The Talibovs’ stranglehold on Nakhchivan is not just political. It is
widely assumed in Nakhchivan that the family dominates the local
economy, and experts have described them restricting imports, driving
competitors out of business, and even putting residents to work
harvesting their produce.

According to an exiled Nakhchivani, many products in the territory are
sold under the brand Gamigaya, a group of companies widely assumed to
belong to the family. The Gamigaya holding has also built or renovated
dozens of public facilities across Nakhchivan, including ministry
buildings, hospitals, universities, and a mosque.

Little documented proof of the Talibovs’ connection to this group of
companies — or to Cahan Holding, another omnipresent local
conglomerate — has ever emerged. In 2014, Rza Talibov described
himself on Facebook as Gamigaya’s chairman. But no company ownership
records are available to show who actually owns either conglomerate.

Instead, the Gamigaya and Cahan holdings are run by two businessmen
associated with the Talibovs named Vugar Abassov and Emin Uchar.

Abassov and Uchar partnered with Rza Talibov, his mother, and a cousin
in the only business in which they have ever been documented to be
shareholders: Nakhchivanbank, a local financial institution founded in
2008. The bank has since stopped disclosing its shareholders, leaving
it unclear whether the family is still involved, though Rza’s sister
Baharkhanim is a member of its supervisory board. If they are still
part owners of the institution, it is unclear how much they may be

The Laundromat Millions

But despite this lack of public records, leaked bank data from
Switzerland — part of the international Suisse Secrets investigation —
allowed reporters to document some of their wealth for the first time.
At their maximum in March 2011, the records show, Seymur’s Credit
Suisse account held $7.3 million, and Rza’s held $9.3 million.

The Suisse Secrets Investigation

Suisse Secrets is a collaborative journalism project based on leaked
bank account data from Swiss banking giant Credit Suisse.

The data was provided by an anonymous source to the German newspaper
Süddeutsche Zeitung, which shared it with OCCRP and 46 other media
partners around the world. Reporters on five continents combed through
thousands of bank records, interviewed insiders, regulators, and
criminal prosecutors, and dug into court records and financial
disclosures to corroborate their findings. The data covers over 18,000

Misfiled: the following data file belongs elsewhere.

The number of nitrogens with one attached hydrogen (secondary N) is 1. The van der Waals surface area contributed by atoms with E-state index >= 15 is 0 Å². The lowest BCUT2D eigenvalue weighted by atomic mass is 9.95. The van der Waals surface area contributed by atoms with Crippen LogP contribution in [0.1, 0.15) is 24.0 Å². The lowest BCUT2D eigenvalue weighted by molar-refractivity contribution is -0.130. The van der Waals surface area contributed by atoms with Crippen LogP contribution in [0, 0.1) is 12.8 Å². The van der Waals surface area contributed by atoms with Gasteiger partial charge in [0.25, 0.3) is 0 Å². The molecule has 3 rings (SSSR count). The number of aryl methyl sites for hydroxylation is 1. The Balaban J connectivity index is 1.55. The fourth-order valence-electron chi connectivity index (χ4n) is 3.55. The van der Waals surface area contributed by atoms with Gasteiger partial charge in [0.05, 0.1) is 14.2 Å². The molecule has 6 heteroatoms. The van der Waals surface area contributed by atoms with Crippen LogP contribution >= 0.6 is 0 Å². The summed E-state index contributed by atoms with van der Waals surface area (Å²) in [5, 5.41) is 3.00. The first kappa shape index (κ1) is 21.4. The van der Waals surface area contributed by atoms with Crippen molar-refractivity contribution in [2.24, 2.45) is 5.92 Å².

accounts that were open from the 1940s until well into the last
decade. Together, they held funds worth more than $100 billion.

"I believe that Swiss banking secrecy laws are immoral,” the source of
the data said in a statement. “The pretext of protecting financial
privacy is merely a fig leaf covering the shameful role of Swiss banks
as collaborators of tax evaders. This situation enables corruption and
starves developing countries of much-needed tax revenue.”

Because the Credit Suisse data obtained by journalists is incomplete,
there are a number of important caveats to be kept in mind when
interpreting it. Read more about the project, where the data came
from, and what it means.

Because these figures only show the account balance at one point in
time, it’s impossible to know how much money passed through the
accounts over the years. But both brothers’ account numbers also
appear in two other leaks of banking data previously obtained by

They show that, between 2007 and 2012, Rza and Seymur’s accounts at
Credit Suisse and several other banks received over a hundred separate
wire transfers worth a total of $20.5 million from two shell
companies, Murova Systems and Continus Corporation.

How much the Talibov children received from the Laundromat companies.

Both companies were identified as money laundering vehicles by Bosnian
prosecutors who looked into them as part of a human trafficking

The leaked records from Credit Suisse also suggest an intriguing
connection to Cahan Holding: The powers of attorney on both Seymur and
Rza’s personal bank accounts were held by two Cahan employees.

These shell companies, which never did any substantive business, were
part of the Azerbaijani and Troika Laundromats, two massive money